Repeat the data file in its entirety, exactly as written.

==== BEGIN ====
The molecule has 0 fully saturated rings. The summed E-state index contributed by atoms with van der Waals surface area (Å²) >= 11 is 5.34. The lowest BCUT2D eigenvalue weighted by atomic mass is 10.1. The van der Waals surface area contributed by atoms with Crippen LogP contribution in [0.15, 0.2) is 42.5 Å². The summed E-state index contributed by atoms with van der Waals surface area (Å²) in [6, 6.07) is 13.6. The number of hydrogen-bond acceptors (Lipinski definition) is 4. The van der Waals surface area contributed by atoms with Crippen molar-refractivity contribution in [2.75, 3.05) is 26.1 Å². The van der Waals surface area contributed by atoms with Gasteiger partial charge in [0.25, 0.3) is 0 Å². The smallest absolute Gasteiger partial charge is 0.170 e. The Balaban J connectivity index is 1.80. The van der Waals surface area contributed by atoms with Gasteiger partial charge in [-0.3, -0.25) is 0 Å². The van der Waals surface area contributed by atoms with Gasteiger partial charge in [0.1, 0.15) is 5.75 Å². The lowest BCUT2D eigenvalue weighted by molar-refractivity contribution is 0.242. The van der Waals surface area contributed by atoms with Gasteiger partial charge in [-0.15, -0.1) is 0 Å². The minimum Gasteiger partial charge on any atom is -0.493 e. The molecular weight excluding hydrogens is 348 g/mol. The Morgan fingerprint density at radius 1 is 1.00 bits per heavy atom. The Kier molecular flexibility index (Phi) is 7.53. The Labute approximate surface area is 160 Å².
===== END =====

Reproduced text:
The molecule has 0 fully saturated rings. The summed E-state index contributed by atoms with van der Waals surface area (Å²) >= 11 is 5.34. The lowest BCUT2D eigenvalue weighted by atomic mass is 10.1. The van der Waals surface area contributed by atoms with Crippen LogP contribution in [0.15, 0.2) is 42.5 Å². The summed E-state index contributed by atoms with van der Waals surface area (Å²) in [6, 6.07) is 13.6. The number of hydrogen-bond acceptors (Lipinski definition) is 4. The van der Waals surface area contributed by atoms with Crippen molar-refractivity contribution in [2.75, 3.05) is 26.1 Å². The van der Waals surface area contributed by atoms with Gasteiger partial charge in [0.25, 0.3) is 0 Å². The smallest absolute Gasteiger partial charge is 0.170 e. The Balaban J connectivity index is 1.80. The van der Waals surface area contributed by atoms with Gasteiger partial charge in [-0.3, -0.25) is 0 Å². The van der Waals surface area contributed by atoms with Gasteiger partial charge in [0.1, 0.15) is 5.75 Å². The lowest BCUT2D eigenvalue weighted by molar-refractivity contribution is 0.242. The van der Waals surface area contributed by atoms with Gasteiger partial charge in [-0.15, -0.1) is 0 Å². The minimum Gasteiger partial charge on any atom is -0.493 e. The molecular weight excluding hydrogens is 348 g/mol. The Morgan fingerprint density at radius 1 is 1.00 bits per heavy atom. The Kier molecular flexibility index (Phi) is 7.53. The Labute approximate surface area is 160 Å².